Friday, June 7

It is Stonehenge visit day of our two-week London vacation.  At home on the internet, Ed and I  purchased tickets for a tour of the major prehistoric sites of the Salisbury Plain, from Tours From Antiquity.  At 7 a.m., we board the 16-passenger coach on the Cromwell Road, across the street from the Natural History Museum.  We have backpacks with coat, hats, and snacks.  After a week of pleasant June weather in London, today it is raining.

Our archeologist introduces himself as the coach proceeds out of London, as Dr. Edward Shepherd of the University of York.  The other tour patrons are a couple of families —  parents with older children – and other couples like ourselves.  We fill the coach.  The driver’s name is Trevor.

Dr. Shepherd ventures that it might be better weather out on Salisbury Plain, since we may drive under the weather front.

An hour and a half later we arrive at Woodhenge, not far from Amesbury.  As the coach approaches the site, Dr. Shepherd – Edward – takes the microphone and tells us more about what we will see.  We arrive at a broad flat grassy plot inside a fence, next to a small car park, surrounded by farmland.  There is a pattern of short, round concrete pylons sticking out of the ground, marking where the postholes were located.  In spattering rain, we walk among the markers, trying to image that here stands a forest of wooden posts – perhaps decorated?  Then Edward points to the pastures around us and describes the huge circular structure we are standing in, Durrington Walls.  Almost eradicated due to long years of weather, the bank is still discernible.  My husband Ed starts with his questions.  Has anyone dug within the circle, and if so what was found? Were any artifacts found when Woodhenge was investigated?

A field with concrete posts in it.

Woodhenge, near Amesbury, Wiltshire

Edward answers, and begins to look at us with more interest.  He realizes he has a couple of people on his tour who are intensely interested, already have some knowledge, and want to know more.

Next stop, Stonehenge.  Again, an orientation from Edward at the microphone as we approach the site.  Trevor slides the coach into a slot in the small car park, which is already full of cars and some tour buses.  Edward is an active young man and he heads straight in to the ticket kiosk to arrange entry for his tour.  The rest of us are in need of a toilet break.

DrEdwardShepherdAfter an orientation at the map showing what the stone circle looked like at its most complete, we pass under the road and up the sloped path, and look left.  There is the henge, hulking in the field like forgotten project of building blocks mislaid by a giant.  We must walk around the circle on a tarmac path, outside a rope boundary.  No one is permitted to walk among the stones any longer.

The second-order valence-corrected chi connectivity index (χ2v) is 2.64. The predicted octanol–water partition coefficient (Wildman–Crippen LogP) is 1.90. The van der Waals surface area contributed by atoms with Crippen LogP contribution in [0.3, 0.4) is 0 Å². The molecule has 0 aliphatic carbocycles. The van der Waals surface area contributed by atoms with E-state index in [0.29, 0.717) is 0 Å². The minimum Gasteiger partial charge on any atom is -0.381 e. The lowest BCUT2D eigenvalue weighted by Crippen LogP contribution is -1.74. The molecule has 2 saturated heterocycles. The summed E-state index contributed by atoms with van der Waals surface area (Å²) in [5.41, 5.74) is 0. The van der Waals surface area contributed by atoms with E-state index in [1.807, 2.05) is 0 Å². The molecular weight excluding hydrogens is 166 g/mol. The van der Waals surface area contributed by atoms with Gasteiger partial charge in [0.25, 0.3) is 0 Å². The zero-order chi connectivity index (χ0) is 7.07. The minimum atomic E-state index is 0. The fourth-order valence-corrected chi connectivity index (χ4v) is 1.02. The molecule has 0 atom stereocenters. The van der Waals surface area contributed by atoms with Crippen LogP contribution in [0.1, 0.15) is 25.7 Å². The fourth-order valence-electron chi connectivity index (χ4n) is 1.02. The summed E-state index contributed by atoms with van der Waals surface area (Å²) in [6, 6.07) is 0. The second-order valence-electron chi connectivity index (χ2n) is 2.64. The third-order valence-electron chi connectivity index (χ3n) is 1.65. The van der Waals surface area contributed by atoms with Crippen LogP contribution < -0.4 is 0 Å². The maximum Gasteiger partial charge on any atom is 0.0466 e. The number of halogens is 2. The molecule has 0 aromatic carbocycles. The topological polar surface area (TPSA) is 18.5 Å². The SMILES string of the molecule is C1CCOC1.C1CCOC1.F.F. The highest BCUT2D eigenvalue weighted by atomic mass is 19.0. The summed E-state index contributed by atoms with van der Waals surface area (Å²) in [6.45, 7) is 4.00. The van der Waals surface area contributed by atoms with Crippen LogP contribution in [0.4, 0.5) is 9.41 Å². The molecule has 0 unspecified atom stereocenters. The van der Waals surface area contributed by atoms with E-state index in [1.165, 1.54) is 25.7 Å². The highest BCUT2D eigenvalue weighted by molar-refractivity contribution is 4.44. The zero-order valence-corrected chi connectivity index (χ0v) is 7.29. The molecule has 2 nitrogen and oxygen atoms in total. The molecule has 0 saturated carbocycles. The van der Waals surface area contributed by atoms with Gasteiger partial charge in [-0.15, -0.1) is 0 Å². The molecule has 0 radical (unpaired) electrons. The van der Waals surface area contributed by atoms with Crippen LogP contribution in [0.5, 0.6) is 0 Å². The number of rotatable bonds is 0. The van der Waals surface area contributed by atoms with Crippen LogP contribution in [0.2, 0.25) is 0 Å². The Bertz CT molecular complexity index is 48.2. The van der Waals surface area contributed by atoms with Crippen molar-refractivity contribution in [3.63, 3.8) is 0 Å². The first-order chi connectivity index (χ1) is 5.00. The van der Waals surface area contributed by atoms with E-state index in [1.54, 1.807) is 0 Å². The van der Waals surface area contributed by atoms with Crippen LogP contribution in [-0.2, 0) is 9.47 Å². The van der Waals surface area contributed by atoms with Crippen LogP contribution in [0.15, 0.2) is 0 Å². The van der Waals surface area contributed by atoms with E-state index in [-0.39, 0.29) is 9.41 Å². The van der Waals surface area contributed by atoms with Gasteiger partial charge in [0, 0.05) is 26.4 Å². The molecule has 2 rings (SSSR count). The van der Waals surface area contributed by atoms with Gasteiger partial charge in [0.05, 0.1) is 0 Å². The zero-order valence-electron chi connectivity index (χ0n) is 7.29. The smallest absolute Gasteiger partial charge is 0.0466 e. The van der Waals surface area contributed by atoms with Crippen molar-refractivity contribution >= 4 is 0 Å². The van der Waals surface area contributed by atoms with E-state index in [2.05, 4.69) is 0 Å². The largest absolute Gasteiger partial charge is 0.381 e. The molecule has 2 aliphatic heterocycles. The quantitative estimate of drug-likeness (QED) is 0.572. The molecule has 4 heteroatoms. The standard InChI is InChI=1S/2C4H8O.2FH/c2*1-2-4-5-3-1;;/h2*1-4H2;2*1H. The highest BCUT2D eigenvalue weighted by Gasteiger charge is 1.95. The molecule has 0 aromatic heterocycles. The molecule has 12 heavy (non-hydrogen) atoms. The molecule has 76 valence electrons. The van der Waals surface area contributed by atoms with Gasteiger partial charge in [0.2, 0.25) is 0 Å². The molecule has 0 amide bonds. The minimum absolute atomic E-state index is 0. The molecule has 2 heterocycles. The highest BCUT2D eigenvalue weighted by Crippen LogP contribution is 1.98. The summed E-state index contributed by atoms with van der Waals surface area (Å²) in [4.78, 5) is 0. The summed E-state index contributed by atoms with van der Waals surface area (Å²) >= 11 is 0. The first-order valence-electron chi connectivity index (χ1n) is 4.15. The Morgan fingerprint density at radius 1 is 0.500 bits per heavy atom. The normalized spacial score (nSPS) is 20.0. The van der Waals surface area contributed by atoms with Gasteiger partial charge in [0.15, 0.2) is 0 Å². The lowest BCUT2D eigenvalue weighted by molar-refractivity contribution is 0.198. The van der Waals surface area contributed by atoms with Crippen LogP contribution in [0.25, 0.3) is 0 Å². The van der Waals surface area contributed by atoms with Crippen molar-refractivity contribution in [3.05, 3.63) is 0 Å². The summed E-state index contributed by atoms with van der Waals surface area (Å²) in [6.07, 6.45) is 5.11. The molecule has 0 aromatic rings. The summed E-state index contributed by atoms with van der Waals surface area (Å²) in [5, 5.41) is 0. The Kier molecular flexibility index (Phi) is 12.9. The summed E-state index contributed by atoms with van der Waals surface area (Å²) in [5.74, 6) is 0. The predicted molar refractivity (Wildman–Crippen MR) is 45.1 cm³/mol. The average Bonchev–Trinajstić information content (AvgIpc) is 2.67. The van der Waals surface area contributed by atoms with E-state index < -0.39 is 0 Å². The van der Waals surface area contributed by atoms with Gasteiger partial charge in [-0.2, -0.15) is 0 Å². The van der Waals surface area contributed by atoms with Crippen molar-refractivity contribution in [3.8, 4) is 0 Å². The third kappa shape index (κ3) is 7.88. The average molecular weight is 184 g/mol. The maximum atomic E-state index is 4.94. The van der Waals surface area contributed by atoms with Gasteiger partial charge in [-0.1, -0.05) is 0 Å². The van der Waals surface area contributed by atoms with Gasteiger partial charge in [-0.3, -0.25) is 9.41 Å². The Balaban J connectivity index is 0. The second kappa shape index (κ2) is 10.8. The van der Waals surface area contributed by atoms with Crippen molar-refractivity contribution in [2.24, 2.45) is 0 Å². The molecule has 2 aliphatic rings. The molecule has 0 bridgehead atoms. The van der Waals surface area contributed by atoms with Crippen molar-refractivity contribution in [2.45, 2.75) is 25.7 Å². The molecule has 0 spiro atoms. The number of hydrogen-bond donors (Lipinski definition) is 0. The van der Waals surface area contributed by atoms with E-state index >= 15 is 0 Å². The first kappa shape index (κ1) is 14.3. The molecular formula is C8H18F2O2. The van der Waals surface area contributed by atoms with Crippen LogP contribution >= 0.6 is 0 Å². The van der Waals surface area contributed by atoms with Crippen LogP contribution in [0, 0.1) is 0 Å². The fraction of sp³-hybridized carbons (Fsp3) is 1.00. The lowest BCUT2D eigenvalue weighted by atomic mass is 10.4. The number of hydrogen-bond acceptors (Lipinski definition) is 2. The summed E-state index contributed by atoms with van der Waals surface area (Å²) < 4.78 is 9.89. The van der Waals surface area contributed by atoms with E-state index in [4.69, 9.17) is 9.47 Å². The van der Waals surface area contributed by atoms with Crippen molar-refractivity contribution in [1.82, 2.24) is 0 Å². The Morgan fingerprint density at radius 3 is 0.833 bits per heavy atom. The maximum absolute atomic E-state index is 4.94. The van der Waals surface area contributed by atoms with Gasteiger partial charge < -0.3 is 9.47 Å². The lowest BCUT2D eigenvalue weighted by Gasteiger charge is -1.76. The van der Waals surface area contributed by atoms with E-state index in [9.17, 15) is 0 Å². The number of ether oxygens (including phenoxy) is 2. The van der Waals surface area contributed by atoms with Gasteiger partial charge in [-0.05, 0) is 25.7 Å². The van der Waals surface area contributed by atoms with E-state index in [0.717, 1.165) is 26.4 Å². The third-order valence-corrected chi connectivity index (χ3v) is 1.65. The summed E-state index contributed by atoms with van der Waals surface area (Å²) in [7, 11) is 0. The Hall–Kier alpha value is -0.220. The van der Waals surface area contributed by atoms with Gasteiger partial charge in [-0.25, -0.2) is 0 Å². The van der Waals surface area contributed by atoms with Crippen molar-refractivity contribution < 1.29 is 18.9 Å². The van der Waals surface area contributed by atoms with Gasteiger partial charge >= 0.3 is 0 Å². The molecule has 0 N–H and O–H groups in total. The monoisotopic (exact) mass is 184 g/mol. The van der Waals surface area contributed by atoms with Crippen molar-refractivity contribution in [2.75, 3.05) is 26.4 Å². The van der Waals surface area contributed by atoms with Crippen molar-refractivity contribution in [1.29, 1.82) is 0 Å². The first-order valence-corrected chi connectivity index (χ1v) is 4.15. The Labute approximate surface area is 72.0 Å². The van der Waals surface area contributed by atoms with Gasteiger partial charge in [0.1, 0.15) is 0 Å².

Ed and I stay with Edward as we walk around the circle, gazing at the stones.  Edward pauses periodically to talk to members of his group about something underfoot or about the stones.  At the far end of the path, we have almost but not quite circumnavigated Stonehenge.  He points out the pasture where an ancient  wide route marked by stones, called an avenue, once led from the Avon River to Stonehenge.  If it were not raining, he says, we would go out there and walk on the avenue.  I am so sad, I wanted to walk on the avenue, but I did not bring Wellington boots.  And there is nothing to see in the field.  Edward had an archeological season here, in one of the many recent investigations of Stonehenge that continues to shed light on what occurred at the henge four thousand years ago.

In the other direction, at the far side of the grassy sward that surrounds Stonehenge, I see a small cluster of travel trailers parked on a dirt road near a lone tree. I ask Edward, “Is that a group of archeologists conducting a dig?”  He smiles ruefully.  “No, that’s the Druids.  They stick around and keep an eye on the site.  There is no proven connection between the people who built Stonehenge and Druid beliefs.”  But the site has been adopted by modern Druids, who gain full access to the site on the summer stolstice.

A field with some large gray standing stones

Stonehenge, near Amesbury, Wiltshire

In heavy rain, we return to the coach, which becomes steamy inside.  Trevor drives west down the road, and we start to see heavy construction machinery along the road.  Edward tells us some astonishing news.  British Heritage is building a large new visitor’s center a mile from Stonehenge.  When it is complete, they will tear out the A360 that goes so close to the site.  Visitors will be ferried to the circle in battery-powered coaches.  No more diesel trucks roaring past the stones.  They will stand alone in a field again, except for the visitors.  I cheer.

Tours From Antiquity was founded by Dr. Edward Shepherd in 2011.  In seeking additional archeologist-guides in addition to himself, he wrote in the University of York Department of Archeology newsletter, “The USP [unique selling proposition] of the tours is the opportunity to visit these landscapes, the whole landscape, as we walk between many of the key monuments … guided by an archaeologist, offering hopefully a more detailed, passionate guiding experience.” He added, “The job itself is lots of fun, visiting famous archaeological sites, talking to small groups of people who are interested in the subject, and the daily pay is great … at least compared with the daily wage of many heritage-based jobs: I should know!”

I will return to the next portion of the tour in my next blog post.

Recommended!  Tours From Antiquity